The force was raised mainly to guard the alluvial plains of Assam from the unruly tribes inhabiting the surrounding hill tracts.
There are currently 46 battalions of Assam Rifles under the control of the Indian Ministry of Home Affairs and they perform many roles including the provision of internal security under the control of the army through the conduct of counterinsurgency and border security operations, provision of aid to the civil power in times of emergency, and the provision of communications, medical assistance and education in remote areas.
- In times of war, they can also be used as a combat force to secure rear areas if needed. Since 2002 it has been guarding the Indo–Myanmar barrier as per the government policy “one border one force”.
- The present-day Assam Rifles can trace its origins back to a paramilitary force known as Cachar Levy which was established by the British in 1835 in the Assam region.
- The Assam Rifles boast of being the oldest paramilitary force. With approximately seven hundred and fifty men, this force was formed as a police unit to protect settlements against tribal raids and other assaults as British rule slowly moved towards the northeast parts of India.
- Despite problems with equipment and training, the contribution of this force in opening the region to administration and commerce was nevertheless quite significant and over time they have become known as the “right arm of the civil and [the] left arm of the military” in the region.
- Over the course of its history, the Assam Rifles and its predecessor units have served in a number of roles, conflicts and theatres including World War I where they served in Europe and the Middle East, and World War II where they served mainly in Burma.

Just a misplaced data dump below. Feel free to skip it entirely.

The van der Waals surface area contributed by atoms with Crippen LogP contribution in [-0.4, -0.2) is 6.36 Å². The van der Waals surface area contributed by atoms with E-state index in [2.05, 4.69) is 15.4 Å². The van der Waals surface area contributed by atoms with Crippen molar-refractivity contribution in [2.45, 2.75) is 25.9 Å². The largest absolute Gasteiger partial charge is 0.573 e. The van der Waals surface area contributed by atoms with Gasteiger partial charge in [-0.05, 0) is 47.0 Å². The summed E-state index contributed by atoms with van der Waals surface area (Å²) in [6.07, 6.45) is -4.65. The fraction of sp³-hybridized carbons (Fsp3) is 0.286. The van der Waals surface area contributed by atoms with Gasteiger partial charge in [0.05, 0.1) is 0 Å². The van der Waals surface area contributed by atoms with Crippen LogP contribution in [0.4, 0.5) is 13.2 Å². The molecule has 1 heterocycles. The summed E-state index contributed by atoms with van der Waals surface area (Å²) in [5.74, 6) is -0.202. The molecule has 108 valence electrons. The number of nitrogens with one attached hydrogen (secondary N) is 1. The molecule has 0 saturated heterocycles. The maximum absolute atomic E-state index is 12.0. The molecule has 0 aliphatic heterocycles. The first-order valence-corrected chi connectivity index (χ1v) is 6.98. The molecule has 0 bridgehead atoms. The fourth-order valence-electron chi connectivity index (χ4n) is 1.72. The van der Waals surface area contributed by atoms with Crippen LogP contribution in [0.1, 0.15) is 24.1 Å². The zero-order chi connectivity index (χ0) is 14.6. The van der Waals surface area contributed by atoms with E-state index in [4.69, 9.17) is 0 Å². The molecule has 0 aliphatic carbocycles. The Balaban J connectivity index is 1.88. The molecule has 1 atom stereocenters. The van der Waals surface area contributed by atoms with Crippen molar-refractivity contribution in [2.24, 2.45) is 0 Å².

- During World War I, men from what was then known as the Assam Military Police were part of the Indian forces that fought in Europe and the Middle East.
- Over three thousand men from the force were provided to the Gorkha regiments of the Indian Army in this time, earning seventy-six gallantry awards during the conflict including seven Indian Order of Merit awards and five Indian Distinguished Service Medals.
- These men performed with such distinction that the name Assam Rifles was assigned in 1917 as recognition of their part in the war.
- During World War II, the role of the Assam Rifles evolved once more as they were called upon to undertake even more varied tasks due to their status as both a police and military organisation.
- Following the end of the war, the five Assam Rifles battalions became part of the city police under the Assam Inspector General of Police.
- After independence, however, the Indian government assigned the Assam Rifles its own Director General. As the numbers of the force and the number of battalions gradually increased, the rank of the force commander was also upgraded until now it is that of Lieutenant General.